First Nation demands northern gov enforce benefits agreement for oil & gas work

The Northwest Territories Supreme Court in Yellowknife. A lawyer for the Acho Dene Koe First Nation says benefits plans are a condition of compliance with licences to carry out exploration and development work. The territorial government has discretion on whether to use that power. (Chantal Dubuc/CBC)
The Acho Dene Koe First Nation says an oil and gas company that has been licensed to do work on its traditional land should be held accountable under a benefit plan it submitted to the Northwest Territories, Northern Canada government in order to get that licence.

But what exactly is in that plan?

A lawyer for the First Nation said in N.W.T. Supreme Court Wednesday that he isn’t quite sure — that’s because the plan itself was redacted from the record, filed under “privileged information.”

This came out during a judicial review of the territorial government’s decision not to enforce a community investment agreement Acho Dene Koe First Nation entered into with oil and gas company Paramount for work it carried out in the area around Fort Liard, N.W.T.

Last year, the First Nation asked the territorial government to enforce aspects of this plan.

The government refused, saying the community investment plan is a private agreement between two parties, and the government does not have the authority to intervene.

Crucial info not available, lawyer says

Douglas Rae, the lawyer representing Acho Dene Koe, argued the contents of the community investment plan must be in some way related to a benefit plan the company was required to submit to the government in order to get its licence to carry out work.

Therefore, he said, the community investment plan should have been considered in assessing whether Paramount was in compliance with its licence.

Rae argued in N.W.T. Supreme Court on Wednesday that he doesn’t know whether the two plans are one and the same, or if the benefits plan submitted to the government was merely informed by what the company directly negotiated with the First Nation.

“We only know what we know, but we don’t know what was submitted,” said Rae.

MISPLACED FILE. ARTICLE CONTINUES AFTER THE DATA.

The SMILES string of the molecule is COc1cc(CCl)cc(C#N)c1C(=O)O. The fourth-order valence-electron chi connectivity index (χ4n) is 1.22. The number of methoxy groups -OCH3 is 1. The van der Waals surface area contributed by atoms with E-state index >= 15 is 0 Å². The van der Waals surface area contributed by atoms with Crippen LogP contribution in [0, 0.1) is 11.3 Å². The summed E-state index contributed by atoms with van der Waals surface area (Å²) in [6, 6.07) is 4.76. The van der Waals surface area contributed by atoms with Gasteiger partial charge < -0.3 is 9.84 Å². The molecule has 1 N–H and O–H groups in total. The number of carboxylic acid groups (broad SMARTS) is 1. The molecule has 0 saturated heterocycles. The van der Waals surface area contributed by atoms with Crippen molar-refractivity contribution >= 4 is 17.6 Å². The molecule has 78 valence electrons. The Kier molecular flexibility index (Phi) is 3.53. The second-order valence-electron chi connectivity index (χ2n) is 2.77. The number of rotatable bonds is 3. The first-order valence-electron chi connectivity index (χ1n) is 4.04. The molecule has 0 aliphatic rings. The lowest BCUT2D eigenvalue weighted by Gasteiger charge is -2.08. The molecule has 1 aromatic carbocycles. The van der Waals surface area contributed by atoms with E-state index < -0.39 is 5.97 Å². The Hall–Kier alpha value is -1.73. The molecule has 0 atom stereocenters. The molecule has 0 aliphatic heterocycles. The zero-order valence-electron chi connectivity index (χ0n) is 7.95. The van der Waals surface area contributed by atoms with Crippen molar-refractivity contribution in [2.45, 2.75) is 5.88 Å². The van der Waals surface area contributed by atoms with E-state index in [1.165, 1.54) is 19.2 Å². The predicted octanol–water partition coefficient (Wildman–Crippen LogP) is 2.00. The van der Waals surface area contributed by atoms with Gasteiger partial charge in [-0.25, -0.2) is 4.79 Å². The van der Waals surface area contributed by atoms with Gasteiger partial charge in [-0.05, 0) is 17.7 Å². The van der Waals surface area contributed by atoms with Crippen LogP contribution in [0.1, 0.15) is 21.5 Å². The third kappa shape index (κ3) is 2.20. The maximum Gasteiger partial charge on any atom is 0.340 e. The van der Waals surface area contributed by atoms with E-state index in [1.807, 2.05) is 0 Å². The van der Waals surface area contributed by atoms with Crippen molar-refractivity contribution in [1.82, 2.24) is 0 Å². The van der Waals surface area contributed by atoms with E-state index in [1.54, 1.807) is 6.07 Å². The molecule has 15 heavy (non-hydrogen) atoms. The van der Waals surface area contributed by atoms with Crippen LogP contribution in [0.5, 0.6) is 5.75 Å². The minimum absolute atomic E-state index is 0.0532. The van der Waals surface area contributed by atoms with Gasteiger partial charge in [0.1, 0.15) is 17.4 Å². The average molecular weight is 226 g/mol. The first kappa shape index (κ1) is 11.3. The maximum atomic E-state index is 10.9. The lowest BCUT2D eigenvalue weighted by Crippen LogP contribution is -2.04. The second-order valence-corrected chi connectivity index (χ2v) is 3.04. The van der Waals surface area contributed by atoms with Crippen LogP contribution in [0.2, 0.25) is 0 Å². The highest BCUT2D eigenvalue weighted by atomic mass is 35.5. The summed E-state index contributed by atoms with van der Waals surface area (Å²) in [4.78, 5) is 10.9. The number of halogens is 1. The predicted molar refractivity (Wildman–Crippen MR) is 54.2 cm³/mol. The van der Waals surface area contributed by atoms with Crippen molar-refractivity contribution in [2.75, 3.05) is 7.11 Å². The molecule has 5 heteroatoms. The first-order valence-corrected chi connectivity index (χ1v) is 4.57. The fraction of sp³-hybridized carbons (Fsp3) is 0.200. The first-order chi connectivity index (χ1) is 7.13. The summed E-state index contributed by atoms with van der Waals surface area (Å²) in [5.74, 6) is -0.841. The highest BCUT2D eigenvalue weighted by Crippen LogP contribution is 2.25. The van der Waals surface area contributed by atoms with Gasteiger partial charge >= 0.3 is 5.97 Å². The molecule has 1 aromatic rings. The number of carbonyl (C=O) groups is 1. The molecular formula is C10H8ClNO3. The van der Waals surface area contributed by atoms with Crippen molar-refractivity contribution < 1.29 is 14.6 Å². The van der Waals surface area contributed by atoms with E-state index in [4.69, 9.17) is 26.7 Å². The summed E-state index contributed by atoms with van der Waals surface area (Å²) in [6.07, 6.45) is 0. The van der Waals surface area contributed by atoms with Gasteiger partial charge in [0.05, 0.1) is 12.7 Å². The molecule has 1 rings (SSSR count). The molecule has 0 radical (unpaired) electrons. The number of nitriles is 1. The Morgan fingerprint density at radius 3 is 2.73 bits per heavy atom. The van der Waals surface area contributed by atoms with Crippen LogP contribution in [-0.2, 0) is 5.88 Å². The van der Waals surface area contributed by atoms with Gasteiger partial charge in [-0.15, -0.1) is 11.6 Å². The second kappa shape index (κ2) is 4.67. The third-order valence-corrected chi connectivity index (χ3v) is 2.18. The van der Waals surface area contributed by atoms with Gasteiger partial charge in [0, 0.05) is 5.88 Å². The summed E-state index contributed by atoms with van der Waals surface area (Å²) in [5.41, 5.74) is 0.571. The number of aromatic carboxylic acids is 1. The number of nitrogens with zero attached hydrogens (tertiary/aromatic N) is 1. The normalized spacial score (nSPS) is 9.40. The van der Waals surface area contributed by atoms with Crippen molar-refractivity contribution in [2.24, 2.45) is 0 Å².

Plan not enforceable

Sandra Jungles, lawyer for the territorial government, said the community investment plan is completely different from the benefit plan, and is merely a plan — it’s not enforceable.

Furthermore, she said, the territorial government has power to revoke or suspend a licence, but that power is discretionary.

This spurred Justice Karan Shaner to ask what the point is of requiring a benefit plan in order to secure a licence, as well as subsequent reports on its implementation.

“I can’t answer that question,” Jungles said.

Shaner also asked why the benefit plan is considered to be privileged, pointing out the N.W.T. Oil and Gas Operations Act’s definition of what constitutes privileged information doesn’t seem to line up with this type of document.

“Community members, it would seem to me, would have an interest in what benefits might flow from … Paramount,” she said.

The lawyers will reconvene on Nov. 5 to discuss this issue.

Related stories from around the North:

Canada: MLAs in Canada’s Northwest Territories approve updates to decades-old oil ans gas laws, CBC News

Finland: The Arctic railway: Building a future… or destroying a culture?, Eye on the Arctic special report

Russia: Rosneft announces more offshore drilling in Arctic Russia, The Independent Barents Observer

Randi Beers, CBC News

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